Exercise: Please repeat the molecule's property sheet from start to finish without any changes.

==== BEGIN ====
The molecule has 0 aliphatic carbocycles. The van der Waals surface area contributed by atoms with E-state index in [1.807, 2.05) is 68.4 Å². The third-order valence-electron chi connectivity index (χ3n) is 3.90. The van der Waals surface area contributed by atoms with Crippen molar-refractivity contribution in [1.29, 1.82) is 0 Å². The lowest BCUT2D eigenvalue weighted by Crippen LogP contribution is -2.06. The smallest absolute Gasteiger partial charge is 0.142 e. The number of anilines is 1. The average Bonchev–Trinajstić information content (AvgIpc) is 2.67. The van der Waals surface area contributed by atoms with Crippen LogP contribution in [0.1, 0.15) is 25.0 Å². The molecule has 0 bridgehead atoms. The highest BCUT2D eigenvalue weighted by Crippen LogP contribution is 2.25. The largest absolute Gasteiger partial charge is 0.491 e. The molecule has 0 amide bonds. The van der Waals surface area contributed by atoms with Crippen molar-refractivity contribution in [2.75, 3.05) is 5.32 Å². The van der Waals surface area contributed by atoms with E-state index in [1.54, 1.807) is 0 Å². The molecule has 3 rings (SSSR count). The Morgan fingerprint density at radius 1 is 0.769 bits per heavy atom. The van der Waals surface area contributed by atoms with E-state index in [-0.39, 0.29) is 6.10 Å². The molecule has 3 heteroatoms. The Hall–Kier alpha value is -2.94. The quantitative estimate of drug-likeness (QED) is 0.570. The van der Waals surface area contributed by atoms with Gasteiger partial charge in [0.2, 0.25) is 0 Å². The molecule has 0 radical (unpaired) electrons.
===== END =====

The molecule has 0 aliphatic carbocycles. The van der Waals surface area contributed by atoms with E-state index in [1.807, 2.05) is 68.4 Å². The third-order valence-electron chi connectivity index (χ3n) is 3.90. The van der Waals surface area contributed by atoms with Crippen molar-refractivity contribution in [1.29, 1.82) is 0 Å². The lowest BCUT2D eigenvalue weighted by Crippen LogP contribution is -2.06. The smallest absolute Gasteiger partial charge is 0.142 e. The number of anilines is 1. The average Bonchev–Trinajstić information content (AvgIpc) is 2.67. The van der Waals surface area contributed by atoms with Crippen LogP contribution in [0.1, 0.15) is 25.0 Å². The molecule has 0 bridgehead atoms. The highest BCUT2D eigenvalue weighted by Crippen LogP contribution is 2.25. The largest absolute Gasteiger partial charge is 0.491 e. The molecule has 0 amide bonds. The van der Waals surface area contributed by atoms with Crippen molar-refractivity contribution in [2.75, 3.05) is 5.32 Å². The van der Waals surface area contributed by atoms with E-state index in [1.54, 1.807) is 0 Å². The molecule has 3 rings (SSSR count). The Morgan fingerprint density at radius 1 is 0.769 bits per heavy atom. The van der Waals surface area contributed by atoms with E-state index in [-0.39, 0.29) is 6.10 Å². The molecule has 3 heteroatoms. The Hall–Kier alpha value is -2.94. The quantitative estimate of drug-likeness (QED) is 0.570. The van der Waals surface area contributed by atoms with Gasteiger partial charge in [0.2, 0.25) is 0 Å². The molecule has 0 radical (unpaired) electrons.